Financing and developing critical infrastructure – ports, roads, water, power – is a central topic at the World Economic Forum on East Asia in Jakarta this week. There is a role for the private sector in financing and incentivising disaster-resistant, but less critical, infrastructure such as housing and schools.

In many earthquake-prone emerging nations, small and medium enterprises are the builders of houses and schools and the producers of common building materials such as fired bricks or concrete blocks.

Gap and opportunity

The private sector can support these smaller entrepreneurs by supporting technical assistance programmes to improve quality and developing credit products suited to these businesses. Many small businesses are considered too risky by formal banks, while the loans available through microfinance are too small and repayment periods too short. There is both a gap and opportunity to finance and incentivize businesses to produce disaster-resistant buildings and create local jobs.

What other financial instruments or insurance products can be used to incentivize disaster-resistant construction? Disaster micro-insurance is proving its value in protecting small-scale entrepreneurs from weather-related losses, enabling them to take risks and providing quick access to cash for recovery. But the potential for disaster micro-insurance to serve as an incentive for reducing risk and preventing disaster is, as yet, untapped.

Similarly, a catastrophe bond sale is being proposed to support the post-typhoon Yolanda recovery in the Philippines. Such a sale would provide funding for reconstruction and technical assistance needed to build the capacity of local government units to build back better and prevent future disasters. Let’s find a way to use catastrophe bonds to incentivize safe building and prevent the next catastrophe.

Meanwhile, market-based solutions are gaining ground in post-disaster recovery. As time passes after the emergency phase, donors and corporate social responsibility programmes should resist the urge to give away free services. Historically, donors and NGOs push for quick, short, free training of large numbers of construction professionals after a devastating earthquake or typhoon. These courses build awareness, but they are not sufficient for building skills. It is not possible to teach a mason how to lay bricks by simply showing him or her how to do it.

Free training courses attract some folks who are not committed to a career in construction, diluting their impact and increasing their cost per impact. Five years after the earthquake in Haiti, Build Change now has two fee-based training centres booked with fee-paying clients for several months. A similar training centre is under construction in the Philippines. This is just one example of an impact investment opportunity that would support local, small-scale, private sector entrepreneurs to increase incomes and build disaster-resistant buildings.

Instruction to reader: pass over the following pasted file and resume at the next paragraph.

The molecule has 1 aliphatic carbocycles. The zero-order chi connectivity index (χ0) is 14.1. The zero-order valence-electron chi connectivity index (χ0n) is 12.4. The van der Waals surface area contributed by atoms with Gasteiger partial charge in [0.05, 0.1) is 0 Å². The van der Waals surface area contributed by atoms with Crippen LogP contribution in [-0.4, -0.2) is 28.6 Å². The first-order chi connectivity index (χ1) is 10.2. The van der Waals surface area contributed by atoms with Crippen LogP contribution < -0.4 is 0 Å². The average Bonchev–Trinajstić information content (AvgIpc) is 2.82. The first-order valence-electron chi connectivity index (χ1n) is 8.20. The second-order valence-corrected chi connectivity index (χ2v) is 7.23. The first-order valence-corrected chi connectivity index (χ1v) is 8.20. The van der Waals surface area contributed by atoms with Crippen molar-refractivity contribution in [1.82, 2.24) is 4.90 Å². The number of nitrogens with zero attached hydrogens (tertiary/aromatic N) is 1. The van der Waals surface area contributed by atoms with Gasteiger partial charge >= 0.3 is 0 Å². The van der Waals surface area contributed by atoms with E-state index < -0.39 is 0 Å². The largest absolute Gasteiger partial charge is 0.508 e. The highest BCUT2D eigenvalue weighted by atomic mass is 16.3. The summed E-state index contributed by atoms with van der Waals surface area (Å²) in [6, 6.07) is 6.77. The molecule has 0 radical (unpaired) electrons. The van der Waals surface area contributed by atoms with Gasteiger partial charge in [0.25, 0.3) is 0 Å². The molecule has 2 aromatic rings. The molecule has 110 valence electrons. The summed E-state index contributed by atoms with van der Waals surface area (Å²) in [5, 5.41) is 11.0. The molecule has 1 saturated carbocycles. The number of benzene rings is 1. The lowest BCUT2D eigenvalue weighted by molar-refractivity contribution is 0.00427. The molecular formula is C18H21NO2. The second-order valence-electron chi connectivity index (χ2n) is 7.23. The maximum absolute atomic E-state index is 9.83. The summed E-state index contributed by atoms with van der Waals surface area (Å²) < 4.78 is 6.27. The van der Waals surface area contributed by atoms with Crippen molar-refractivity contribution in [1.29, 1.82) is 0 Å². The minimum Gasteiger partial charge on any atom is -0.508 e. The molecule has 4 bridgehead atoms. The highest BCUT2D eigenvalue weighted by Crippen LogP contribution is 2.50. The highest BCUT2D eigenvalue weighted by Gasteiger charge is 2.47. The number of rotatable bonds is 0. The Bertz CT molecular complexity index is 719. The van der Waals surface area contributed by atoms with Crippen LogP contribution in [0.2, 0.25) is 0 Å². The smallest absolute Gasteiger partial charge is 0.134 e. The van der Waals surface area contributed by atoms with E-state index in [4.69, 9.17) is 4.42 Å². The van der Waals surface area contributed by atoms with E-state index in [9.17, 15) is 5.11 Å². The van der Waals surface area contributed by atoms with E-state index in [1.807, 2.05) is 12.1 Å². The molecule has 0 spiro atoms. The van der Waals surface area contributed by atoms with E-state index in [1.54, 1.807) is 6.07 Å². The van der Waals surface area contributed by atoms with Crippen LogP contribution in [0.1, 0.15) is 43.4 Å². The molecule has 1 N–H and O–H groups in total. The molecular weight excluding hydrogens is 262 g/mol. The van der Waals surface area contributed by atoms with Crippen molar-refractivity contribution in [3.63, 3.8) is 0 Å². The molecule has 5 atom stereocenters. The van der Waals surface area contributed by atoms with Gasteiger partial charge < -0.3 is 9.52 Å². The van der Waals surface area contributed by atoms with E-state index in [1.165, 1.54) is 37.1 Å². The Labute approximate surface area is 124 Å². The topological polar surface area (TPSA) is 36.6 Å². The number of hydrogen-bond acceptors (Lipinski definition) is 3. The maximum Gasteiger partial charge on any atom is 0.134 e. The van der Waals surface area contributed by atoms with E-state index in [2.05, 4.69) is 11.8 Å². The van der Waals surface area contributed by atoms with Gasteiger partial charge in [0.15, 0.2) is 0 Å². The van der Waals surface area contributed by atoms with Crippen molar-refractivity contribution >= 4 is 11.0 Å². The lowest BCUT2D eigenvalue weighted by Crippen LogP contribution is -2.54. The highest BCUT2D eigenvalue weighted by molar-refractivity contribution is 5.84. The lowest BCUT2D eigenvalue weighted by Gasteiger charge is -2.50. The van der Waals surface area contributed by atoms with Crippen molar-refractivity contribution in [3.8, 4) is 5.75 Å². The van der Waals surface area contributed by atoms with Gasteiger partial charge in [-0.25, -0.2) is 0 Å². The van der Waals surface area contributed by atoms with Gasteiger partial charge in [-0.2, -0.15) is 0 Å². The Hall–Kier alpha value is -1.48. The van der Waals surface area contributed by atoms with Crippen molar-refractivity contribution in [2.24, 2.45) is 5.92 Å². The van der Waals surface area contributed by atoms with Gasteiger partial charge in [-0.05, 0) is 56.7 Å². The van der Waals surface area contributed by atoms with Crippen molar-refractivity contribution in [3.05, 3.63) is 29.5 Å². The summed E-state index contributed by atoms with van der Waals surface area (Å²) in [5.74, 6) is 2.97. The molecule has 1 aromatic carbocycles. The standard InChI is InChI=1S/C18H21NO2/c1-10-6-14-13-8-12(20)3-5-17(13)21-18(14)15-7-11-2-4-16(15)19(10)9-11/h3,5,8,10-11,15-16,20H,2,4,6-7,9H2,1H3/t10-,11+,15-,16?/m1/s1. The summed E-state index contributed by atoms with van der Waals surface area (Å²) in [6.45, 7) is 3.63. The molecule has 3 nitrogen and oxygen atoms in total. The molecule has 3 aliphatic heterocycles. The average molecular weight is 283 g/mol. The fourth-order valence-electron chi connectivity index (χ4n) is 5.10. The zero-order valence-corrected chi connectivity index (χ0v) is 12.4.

Understanding the basics

How can I write about the construction industry without addressing corruption? Cutting corners on design and construction specifications to increase profit is one of the primary causes of building collapses during an earthquake. Sufficient budget and resources must be allocated to ensure adequate construction supervision. Someone has to want the building to be safe; a government building inspector, the owner, the NGO or donor funding the project, the builder, a homeowner, a parent of schoolchildren. Understanding the basics of disaster-resistant construction is not difficult. But it does take leadership and courage from the top-down to stand up for building safety.

And let’s not let the Climate Change Adaptation agenda leave the non-weather related Disaster Risk Reduction agenda behind. USAID recently released a call for proposals for an $18 million-$20 million, five-year APIK project to improve the ability of Indonesians to manage climate and disaster risk. USAID has supported Build Change’s work in Aceh to bring technical assistance and small financial incentives to homeowners rebuilding after the July 2013 earthquake near Takengon. But APIK deals with climate-related disasters, not earthquakes. Structural engineers are just not as good at bringing the star power and glamour to the cause of disaster-resistant housing and schools.

Manila and Jakarta rank second and fifth respectively in the Swiss Re Mind the Risk ranking of cities with the highest populations potentially affected by five major perils, including earthquakes and windstorms. After Cyclone Pam swept through Vanuatu last month, President Baldwin Lonsdale said the storm had “wiped out” all recent development. Here in Indonesia, President Joko Widodo will break ground on the ambitious and exciting “One Million House” programme at the end of the month. Let’s work together to make sure this means 1 million disaster-resistant homes.

Author: Elizabeth Hausler Strand is the Founder and CEO of Build Change. She is a Schwab Foundation Social Entrepreneur and a member of the Global Agenda Council on Risk & Resilience

Image: A woman looks on as Mount Sinabung spews ash, as pictured from Sibintun village in Karo district, Indonesia’s north Sumatra province November 18, 2013. REUTERS/Roni Bintang